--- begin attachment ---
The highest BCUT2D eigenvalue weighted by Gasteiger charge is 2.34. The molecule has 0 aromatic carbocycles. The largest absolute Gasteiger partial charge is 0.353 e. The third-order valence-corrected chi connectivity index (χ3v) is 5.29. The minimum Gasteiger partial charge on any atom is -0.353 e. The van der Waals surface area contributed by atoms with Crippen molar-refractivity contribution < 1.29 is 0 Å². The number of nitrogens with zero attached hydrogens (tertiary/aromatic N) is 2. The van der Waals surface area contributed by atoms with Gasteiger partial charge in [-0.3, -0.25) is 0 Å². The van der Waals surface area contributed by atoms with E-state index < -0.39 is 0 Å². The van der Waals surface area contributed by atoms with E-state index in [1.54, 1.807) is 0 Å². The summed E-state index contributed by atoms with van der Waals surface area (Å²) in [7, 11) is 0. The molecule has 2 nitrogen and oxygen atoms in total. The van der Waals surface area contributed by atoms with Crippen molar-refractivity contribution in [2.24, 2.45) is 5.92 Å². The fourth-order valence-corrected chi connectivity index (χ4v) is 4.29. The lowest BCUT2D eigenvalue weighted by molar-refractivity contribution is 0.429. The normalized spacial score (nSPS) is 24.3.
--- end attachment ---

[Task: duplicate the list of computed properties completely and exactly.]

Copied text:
The highest BCUT2D eigenvalue weighted by Gasteiger charge is 2.34. The molecule has 0 aromatic carbocycles. The largest absolute Gasteiger partial charge is 0.353 e. The third-order valence-corrected chi connectivity index (χ3v) is 5.29. The minimum Gasteiger partial charge on any atom is -0.353 e. The van der Waals surface area contributed by atoms with Crippen molar-refractivity contribution < 1.29 is 0 Å². The number of nitrogens with zero attached hydrogens (tertiary/aromatic N) is 2. The van der Waals surface area contributed by atoms with Gasteiger partial charge in [-0.3, -0.25) is 0 Å². The van der Waals surface area contributed by atoms with E-state index < -0.39 is 0 Å². The van der Waals surface area contributed by atoms with E-state index in [1.54, 1.807) is 0 Å². The summed E-state index contributed by atoms with van der Waals surface area (Å²) in [7, 11) is 0. The molecule has 2 nitrogen and oxygen atoms in total. The van der Waals surface area contributed by atoms with Crippen molar-refractivity contribution in [2.24, 2.45) is 5.92 Å². The fourth-order valence-corrected chi connectivity index (χ4v) is 4.29. The lowest BCUT2D eigenvalue weighted by molar-refractivity contribution is 0.429. The normalized spacial score (nSPS) is 24.3.